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never surrender. we will do everything in order to save the country and in order to save my people and to have my country as an independent on. we heavily rely on the support and we do get the support and we do understand that it's up to the ukrainian people to shape the future. the government is ready to deliver change. we are ready to implement reforms. but you can't do it having russian tanks and russian soldiers on your soil. i feel very optimistic as you always need to be the band ipv that we will find a solution that we will tackle this crisis
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and we will do everything to make ukraine a prosperity state. ready for any kind of q-and-a. [applause] thank you so much for those remarks. i'm the executive vice president here at the atlantic council and i want to reiterate the welcome to you mr. prime minister and to all of our guests. thank you for those remarks. it's all about freedom. ukraine will never surrender and the optimism in the time of challenge i want to get the conversation started with a few questions and then turned to the audience. sitting with president obama in the oval office and they statement of support and/or
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visit here the vote in crimea is that support these have been in private conversations of course but what can you tell us and what were you seeking on the visit to washington, how have the talks on and do you feel comfortable with the united states and european union are not ready to act in support of ukraine? >> i will try to tell everything i can. it was very open discussion. and we avoided these diplomatic languages. we appreciate the support that the people in the u.s. president in u.s. government and bipartisan support that you demonstrate and it's great to have the eu speaking in one single voice.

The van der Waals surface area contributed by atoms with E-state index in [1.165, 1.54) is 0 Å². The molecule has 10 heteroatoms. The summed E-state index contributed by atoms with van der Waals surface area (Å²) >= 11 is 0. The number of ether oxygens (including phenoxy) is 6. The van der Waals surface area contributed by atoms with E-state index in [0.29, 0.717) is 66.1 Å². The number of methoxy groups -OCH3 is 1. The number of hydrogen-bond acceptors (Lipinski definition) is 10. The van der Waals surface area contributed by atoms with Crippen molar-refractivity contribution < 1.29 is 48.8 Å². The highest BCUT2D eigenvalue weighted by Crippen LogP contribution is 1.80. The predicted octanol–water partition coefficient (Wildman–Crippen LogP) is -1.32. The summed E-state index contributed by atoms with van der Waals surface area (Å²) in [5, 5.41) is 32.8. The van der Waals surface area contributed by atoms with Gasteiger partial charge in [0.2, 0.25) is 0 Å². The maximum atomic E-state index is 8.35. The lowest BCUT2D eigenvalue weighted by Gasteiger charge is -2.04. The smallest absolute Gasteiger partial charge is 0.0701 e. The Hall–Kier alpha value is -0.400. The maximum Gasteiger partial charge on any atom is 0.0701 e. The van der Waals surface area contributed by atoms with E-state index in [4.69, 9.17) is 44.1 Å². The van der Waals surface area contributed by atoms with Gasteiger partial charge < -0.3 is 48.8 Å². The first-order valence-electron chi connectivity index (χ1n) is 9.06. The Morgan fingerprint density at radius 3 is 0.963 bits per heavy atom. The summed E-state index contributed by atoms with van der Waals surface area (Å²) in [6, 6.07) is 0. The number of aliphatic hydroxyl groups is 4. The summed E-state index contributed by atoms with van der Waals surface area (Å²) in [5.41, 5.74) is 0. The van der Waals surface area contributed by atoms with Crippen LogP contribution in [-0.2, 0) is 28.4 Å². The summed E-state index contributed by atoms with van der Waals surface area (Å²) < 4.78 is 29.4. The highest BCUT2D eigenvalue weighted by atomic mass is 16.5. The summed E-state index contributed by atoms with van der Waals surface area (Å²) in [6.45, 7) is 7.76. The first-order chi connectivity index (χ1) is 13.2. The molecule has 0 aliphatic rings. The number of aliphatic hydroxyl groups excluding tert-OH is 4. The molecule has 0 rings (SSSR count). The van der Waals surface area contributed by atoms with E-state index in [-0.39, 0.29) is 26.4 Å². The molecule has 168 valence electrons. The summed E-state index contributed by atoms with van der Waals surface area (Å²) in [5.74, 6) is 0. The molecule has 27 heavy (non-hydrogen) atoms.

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i see that the western world is determined to preserve the ukraine integrity and independence. what we already got, we already got a package of financial aid both we need to accomplish the imf deal the key factor is that the united states already announced $1 billion of guarantees for this stabilization of the economy. so we got a very strong statement of the european union and the united states saying that they will do whatever they can to support of the ukrainian people and protect ukraine. i am satisfied with the way the u.s. and the eu helps us to handle this crisis.
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>> mr. prime minister, if i may use it in your remarks that you would never surrender. ukraine would never surrender. as we heard in many regards the strategy that you had has become a strategy for ukraine today in this crisis. how do you see this playing out, what is your strategy? in your remarks you said you follow the diplomatic peaceful process but that it's not inevitable that that can continue. help us understand what you are thinking in terms of this crisis. >> much will depend on the personal vision and stands of president putin. i would like to reiterate that we still want to have a free and equal partnership and you can do